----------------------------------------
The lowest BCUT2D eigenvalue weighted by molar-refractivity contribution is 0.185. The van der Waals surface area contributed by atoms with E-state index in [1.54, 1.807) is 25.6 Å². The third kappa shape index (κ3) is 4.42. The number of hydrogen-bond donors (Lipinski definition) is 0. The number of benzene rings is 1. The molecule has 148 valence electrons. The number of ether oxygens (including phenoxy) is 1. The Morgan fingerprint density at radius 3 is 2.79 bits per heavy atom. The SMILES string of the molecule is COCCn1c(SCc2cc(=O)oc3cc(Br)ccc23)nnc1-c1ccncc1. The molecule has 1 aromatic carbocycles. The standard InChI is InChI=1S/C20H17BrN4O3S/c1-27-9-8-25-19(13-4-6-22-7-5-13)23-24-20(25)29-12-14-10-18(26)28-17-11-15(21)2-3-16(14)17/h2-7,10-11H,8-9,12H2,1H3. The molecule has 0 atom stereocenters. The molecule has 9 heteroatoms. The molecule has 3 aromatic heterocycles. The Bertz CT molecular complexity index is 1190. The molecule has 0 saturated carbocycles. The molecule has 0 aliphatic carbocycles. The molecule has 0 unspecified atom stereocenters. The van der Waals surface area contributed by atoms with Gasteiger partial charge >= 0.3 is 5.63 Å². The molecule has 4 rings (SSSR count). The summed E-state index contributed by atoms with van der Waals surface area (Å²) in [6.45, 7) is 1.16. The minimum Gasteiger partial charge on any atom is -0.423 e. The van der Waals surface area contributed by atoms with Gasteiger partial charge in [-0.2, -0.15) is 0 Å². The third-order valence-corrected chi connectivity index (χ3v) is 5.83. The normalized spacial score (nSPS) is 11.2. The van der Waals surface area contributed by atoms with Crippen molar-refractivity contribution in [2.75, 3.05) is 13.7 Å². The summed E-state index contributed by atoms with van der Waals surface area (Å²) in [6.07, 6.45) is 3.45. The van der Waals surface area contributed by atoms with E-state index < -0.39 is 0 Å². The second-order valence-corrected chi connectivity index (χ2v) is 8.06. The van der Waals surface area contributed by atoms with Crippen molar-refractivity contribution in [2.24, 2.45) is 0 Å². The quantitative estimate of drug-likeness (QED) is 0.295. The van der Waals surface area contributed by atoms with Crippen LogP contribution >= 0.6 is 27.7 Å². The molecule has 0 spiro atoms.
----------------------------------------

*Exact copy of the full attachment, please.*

The lowest BCUT2D eigenvalue weighted by molar-refractivity contribution is 0.185. The van der Waals surface area contributed by atoms with E-state index in [1.54, 1.807) is 25.6 Å². The third kappa shape index (κ3) is 4.42. The number of hydrogen-bond donors (Lipinski definition) is 0. The number of benzene rings is 1. The molecule has 148 valence electrons. The number of ether oxygens (including phenoxy) is 1. The Morgan fingerprint density at radius 3 is 2.79 bits per heavy atom. The SMILES string of the molecule is COCCn1c(SCc2cc(=O)oc3cc(Br)ccc23)nnc1-c1ccncc1. The molecule has 1 aromatic carbocycles. The standard InChI is InChI=1S/C20H17BrN4O3S/c1-27-9-8-25-19(13-4-6-22-7-5-13)23-24-20(25)29-12-14-10-18(26)28-17-11-15(21)2-3-16(14)17/h2-7,10-11H,8-9,12H2,1H3. The molecule has 0 atom stereocenters. The molecule has 9 heteroatoms. The molecule has 3 aromatic heterocycles. The Bertz CT molecular complexity index is 1190. The molecule has 0 saturated carbocycles. The molecule has 0 aliphatic carbocycles. The molecule has 0 unspecified atom stereocenters. The van der Waals surface area contributed by atoms with Gasteiger partial charge >= 0.3 is 5.63 Å². The molecule has 4 rings (SSSR count). The summed E-state index contributed by atoms with van der Waals surface area (Å²) in [6.45, 7) is 1.16. The minimum Gasteiger partial charge on any atom is -0.423 e. The van der Waals surface area contributed by atoms with Gasteiger partial charge in [-0.2, -0.15) is 0 Å². The third-order valence-corrected chi connectivity index (χ3v) is 5.83. The normalized spacial score (nSPS) is 11.2. The van der Waals surface area contributed by atoms with Crippen molar-refractivity contribution in [2.75, 3.05) is 13.7 Å². The summed E-state index contributed by atoms with van der Waals surface area (Å²) in [6.07, 6.45) is 3.45. The van der Waals surface area contributed by atoms with E-state index < -0.39 is 0 Å². The second-order valence-corrected chi connectivity index (χ2v) is 8.06. The van der Waals surface area contributed by atoms with Crippen molar-refractivity contribution in [2.24, 2.45) is 0 Å². The quantitative estimate of drug-likeness (QED) is 0.295. The van der Waals surface area contributed by atoms with Crippen LogP contribution >= 0.6 is 27.7 Å². The molecule has 0 spiro atoms.